Thomas Jefferson Papers

To Thomas Jefferson from George Muter, with Reply, 13 February 1781

From George Muter, with Reply

War office Feby 13. 1781


I have never seen the law that exempts people employed for the public from militia duty &c., therefore I take the liberty of inclosing a note from Wm. Stone and Thos. Stone, for your Excellency’s determination. They I beleive have contracted with Mr. Moody for making wheels and waggons, tho’ I have nothing from Mr. Moody at present to show for it; and wish to have something to show, to satisfy the County Lieutenant of Henrico that they are exempted.

I must beg leave to mention to your Excellency, that the Clerk in this office is ordered by the County Lieutenant of Henrico, to hold himself in readiness to goe down in the militia immediatly to march from this County. From my not having seen either the former law that exempted the clerks of the board of war from militia duty, nor the act of last assembly to that purpose, I know not what is to be done in the present case, tho’ I am sensible of the inconveniences that will arise, if he is carried off from the office.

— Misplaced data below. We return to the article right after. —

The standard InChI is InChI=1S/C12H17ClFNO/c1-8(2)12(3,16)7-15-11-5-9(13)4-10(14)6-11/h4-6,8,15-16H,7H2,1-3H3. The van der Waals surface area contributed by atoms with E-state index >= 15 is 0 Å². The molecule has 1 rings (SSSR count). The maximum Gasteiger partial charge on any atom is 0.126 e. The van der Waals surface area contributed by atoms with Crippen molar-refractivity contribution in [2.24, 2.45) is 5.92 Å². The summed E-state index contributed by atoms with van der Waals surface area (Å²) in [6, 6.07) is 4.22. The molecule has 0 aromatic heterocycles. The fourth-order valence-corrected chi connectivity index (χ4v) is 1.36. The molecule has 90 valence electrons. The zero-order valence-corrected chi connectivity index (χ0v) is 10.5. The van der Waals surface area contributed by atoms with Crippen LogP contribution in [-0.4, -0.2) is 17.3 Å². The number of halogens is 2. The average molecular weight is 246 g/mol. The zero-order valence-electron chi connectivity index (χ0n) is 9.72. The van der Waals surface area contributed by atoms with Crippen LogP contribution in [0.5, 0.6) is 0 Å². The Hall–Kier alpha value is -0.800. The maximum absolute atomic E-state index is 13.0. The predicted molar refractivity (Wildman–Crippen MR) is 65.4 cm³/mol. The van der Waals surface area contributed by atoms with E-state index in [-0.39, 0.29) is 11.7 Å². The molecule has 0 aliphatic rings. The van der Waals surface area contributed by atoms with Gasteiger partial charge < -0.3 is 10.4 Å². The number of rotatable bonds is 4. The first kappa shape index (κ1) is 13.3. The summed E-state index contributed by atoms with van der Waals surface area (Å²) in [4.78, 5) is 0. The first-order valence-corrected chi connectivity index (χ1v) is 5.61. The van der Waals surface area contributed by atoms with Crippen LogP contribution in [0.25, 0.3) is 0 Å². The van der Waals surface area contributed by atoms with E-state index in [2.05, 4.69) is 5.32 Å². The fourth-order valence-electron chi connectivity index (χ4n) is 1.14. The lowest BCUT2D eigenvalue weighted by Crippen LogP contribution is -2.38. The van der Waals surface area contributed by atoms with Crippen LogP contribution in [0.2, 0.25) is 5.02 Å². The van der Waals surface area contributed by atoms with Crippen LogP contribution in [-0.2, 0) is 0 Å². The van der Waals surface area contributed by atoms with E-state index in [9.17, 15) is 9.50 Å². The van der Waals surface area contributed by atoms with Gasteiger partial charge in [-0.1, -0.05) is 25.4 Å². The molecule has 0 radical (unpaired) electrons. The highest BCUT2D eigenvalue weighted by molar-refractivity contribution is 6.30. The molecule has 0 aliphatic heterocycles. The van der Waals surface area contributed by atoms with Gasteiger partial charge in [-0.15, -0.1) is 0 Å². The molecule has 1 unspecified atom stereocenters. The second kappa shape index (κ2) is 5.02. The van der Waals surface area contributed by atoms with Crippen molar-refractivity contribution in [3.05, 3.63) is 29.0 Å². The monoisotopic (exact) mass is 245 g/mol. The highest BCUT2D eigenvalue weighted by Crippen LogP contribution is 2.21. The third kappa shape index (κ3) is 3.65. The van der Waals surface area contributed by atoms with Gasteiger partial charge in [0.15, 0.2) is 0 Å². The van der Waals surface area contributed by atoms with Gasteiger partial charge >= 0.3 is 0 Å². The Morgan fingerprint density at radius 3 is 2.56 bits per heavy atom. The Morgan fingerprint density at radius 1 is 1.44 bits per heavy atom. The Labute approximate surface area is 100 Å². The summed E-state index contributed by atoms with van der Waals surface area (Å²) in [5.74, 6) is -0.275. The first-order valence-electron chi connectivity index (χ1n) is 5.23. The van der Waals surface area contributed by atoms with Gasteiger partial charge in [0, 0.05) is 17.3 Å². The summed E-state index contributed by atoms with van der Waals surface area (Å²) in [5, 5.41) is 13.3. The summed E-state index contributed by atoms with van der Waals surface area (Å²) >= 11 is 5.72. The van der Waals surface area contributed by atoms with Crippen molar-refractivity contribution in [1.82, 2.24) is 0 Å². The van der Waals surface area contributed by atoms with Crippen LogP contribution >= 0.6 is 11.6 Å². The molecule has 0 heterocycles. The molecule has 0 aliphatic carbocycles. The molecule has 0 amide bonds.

I have the honour to be Your Excellency’s most hl servant,

George Muter C

Feb. 13. 1781.

The act of assembly exempts all artificers in public service from military duty provided they be engaged for 6. months at least. This proves that they must be employed in public work alone, and of course will not exempt every person who happens to undertake to furnish the public with work by the peice.

When the clerk of the War office shall be under marching orders I will give him a furlough.

Th: Jefferson

RC (Vi); addressed and endorsed. Enclosure not found. TJ’s note, in his own hand, is on a blank page of Muter’s letter. Both letters are entered in War Office Journal (Vi) under this date.

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